While working to bring some of the most iconic suspense films to the screen, it is no surprise that Alfred Hitchcock would have faced many challenges with the censors. His conflicts with censors were nothing new to the industry; with the the Hays Code steadfastly in place, artists had to be especially creative in trying to tell the stories they intended to portray, with “questionable” content cleverly and strategically occurring both on screen and off.
Hitchcock was no exception to the rules. The Motion Picture Production Code Office had final say on films made and distributed in the U.S., demanding an average of 22.5 changes per Hitchcock film.
John Billheimer’s Hitchcock and the Censors focuses specifically upon Hitchcock’s clashes with the censors on a film-by-film basis. Hitchcock worked hard to defend and protect his work, even going on to bargain with code reviewers and skirting censorship to produce his films. Though bounded by the Code, Hitchcock found ways to push the limits of sex and violence permitted in films, sometimes tricking the censors.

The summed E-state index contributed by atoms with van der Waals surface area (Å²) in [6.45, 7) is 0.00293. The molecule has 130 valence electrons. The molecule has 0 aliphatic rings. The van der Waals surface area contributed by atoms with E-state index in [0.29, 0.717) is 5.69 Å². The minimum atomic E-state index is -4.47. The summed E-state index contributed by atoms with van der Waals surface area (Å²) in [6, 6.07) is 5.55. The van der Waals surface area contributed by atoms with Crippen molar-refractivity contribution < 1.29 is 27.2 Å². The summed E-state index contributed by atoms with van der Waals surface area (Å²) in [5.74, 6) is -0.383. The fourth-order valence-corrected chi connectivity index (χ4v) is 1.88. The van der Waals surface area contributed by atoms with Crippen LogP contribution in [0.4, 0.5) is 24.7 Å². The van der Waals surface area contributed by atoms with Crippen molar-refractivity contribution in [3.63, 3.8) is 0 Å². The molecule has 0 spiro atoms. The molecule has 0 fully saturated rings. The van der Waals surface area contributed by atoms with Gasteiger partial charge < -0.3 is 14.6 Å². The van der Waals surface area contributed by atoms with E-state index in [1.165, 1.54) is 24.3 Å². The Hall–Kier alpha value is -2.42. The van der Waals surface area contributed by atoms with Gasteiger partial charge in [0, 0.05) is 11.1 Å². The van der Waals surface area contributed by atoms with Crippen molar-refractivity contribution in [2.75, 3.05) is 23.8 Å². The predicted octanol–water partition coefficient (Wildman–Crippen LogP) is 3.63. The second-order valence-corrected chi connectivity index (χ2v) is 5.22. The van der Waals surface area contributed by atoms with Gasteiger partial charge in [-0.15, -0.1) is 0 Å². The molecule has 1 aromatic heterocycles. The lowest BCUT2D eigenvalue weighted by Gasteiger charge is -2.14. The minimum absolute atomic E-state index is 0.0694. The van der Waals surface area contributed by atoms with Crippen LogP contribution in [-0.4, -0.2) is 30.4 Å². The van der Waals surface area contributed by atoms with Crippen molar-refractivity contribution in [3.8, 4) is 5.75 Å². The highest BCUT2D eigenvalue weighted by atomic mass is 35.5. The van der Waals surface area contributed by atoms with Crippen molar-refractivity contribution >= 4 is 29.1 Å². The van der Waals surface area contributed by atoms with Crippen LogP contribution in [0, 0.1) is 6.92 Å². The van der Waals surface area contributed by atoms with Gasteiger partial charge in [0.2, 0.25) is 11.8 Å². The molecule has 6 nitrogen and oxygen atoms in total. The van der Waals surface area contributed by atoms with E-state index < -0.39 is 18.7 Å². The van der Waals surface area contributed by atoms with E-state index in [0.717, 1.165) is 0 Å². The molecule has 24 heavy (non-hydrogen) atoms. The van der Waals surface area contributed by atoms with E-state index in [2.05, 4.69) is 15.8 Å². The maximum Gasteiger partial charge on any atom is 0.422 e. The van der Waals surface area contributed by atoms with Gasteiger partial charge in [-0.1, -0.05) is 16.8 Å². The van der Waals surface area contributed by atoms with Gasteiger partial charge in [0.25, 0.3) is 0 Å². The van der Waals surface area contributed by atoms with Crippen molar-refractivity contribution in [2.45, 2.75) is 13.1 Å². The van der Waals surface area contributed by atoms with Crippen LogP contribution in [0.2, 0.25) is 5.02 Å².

Billheimer’s work is a fine exploration of Hitchcock’s priorities as an artist as well as an examination of which characteristics truly defined the Hitchcock touch.